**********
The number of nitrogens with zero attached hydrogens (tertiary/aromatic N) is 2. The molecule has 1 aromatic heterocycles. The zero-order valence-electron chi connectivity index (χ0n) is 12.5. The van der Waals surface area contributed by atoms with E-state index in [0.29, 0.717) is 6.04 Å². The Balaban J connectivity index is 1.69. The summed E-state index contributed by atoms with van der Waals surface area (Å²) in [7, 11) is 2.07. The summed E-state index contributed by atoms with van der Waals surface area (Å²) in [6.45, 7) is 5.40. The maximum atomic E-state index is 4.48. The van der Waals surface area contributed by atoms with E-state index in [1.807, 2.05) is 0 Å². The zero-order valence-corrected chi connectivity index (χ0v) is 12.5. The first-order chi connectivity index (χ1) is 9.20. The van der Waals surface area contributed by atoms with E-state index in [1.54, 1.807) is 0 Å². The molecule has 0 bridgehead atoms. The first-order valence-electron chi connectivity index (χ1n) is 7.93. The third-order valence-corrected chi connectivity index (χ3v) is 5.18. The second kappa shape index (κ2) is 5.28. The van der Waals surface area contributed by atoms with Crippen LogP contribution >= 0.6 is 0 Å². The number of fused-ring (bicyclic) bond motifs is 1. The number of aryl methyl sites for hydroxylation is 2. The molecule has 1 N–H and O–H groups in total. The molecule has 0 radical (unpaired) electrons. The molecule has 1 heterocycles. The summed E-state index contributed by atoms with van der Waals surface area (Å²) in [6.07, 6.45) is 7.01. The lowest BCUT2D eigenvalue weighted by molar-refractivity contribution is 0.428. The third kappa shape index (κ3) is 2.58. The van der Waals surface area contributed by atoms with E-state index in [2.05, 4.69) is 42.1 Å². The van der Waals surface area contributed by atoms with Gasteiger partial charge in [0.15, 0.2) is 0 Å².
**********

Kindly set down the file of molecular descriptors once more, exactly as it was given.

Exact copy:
The number of nitrogens with zero attached hydrogens (tertiary/aromatic N) is 2. The molecule has 1 aromatic heterocycles. The zero-order valence-electron chi connectivity index (χ0n) is 12.5. The van der Waals surface area contributed by atoms with E-state index in [0.29, 0.717) is 6.04 Å². The Balaban J connectivity index is 1.69. The summed E-state index contributed by atoms with van der Waals surface area (Å²) in [7, 11) is 2.07. The summed E-state index contributed by atoms with van der Waals surface area (Å²) in [6.45, 7) is 5.40. The maximum atomic E-state index is 4.48. The van der Waals surface area contributed by atoms with E-state index in [1.807, 2.05) is 0 Å². The zero-order valence-corrected chi connectivity index (χ0v) is 12.5. The first-order chi connectivity index (χ1) is 9.20. The van der Waals surface area contributed by atoms with E-state index in [1.54, 1.807) is 0 Å². The molecule has 0 bridgehead atoms. The first-order valence-electron chi connectivity index (χ1n) is 7.93. The third-order valence-corrected chi connectivity index (χ3v) is 5.18. The second kappa shape index (κ2) is 5.28. The van der Waals surface area contributed by atoms with Crippen LogP contribution >= 0.6 is 0 Å². The number of fused-ring (bicyclic) bond motifs is 1. The number of aryl methyl sites for hydroxylation is 2. The molecule has 1 N–H and O–H groups in total. The molecule has 0 radical (unpaired) electrons. The molecule has 1 heterocycles. The summed E-state index contributed by atoms with van der Waals surface area (Å²) in [6.07, 6.45) is 7.01. The lowest BCUT2D eigenvalue weighted by molar-refractivity contribution is 0.428. The third kappa shape index (κ3) is 2.58. The van der Waals surface area contributed by atoms with E-state index in [2.05, 4.69) is 42.1 Å². The van der Waals surface area contributed by atoms with Gasteiger partial charge in [0.15, 0.2) is 0 Å².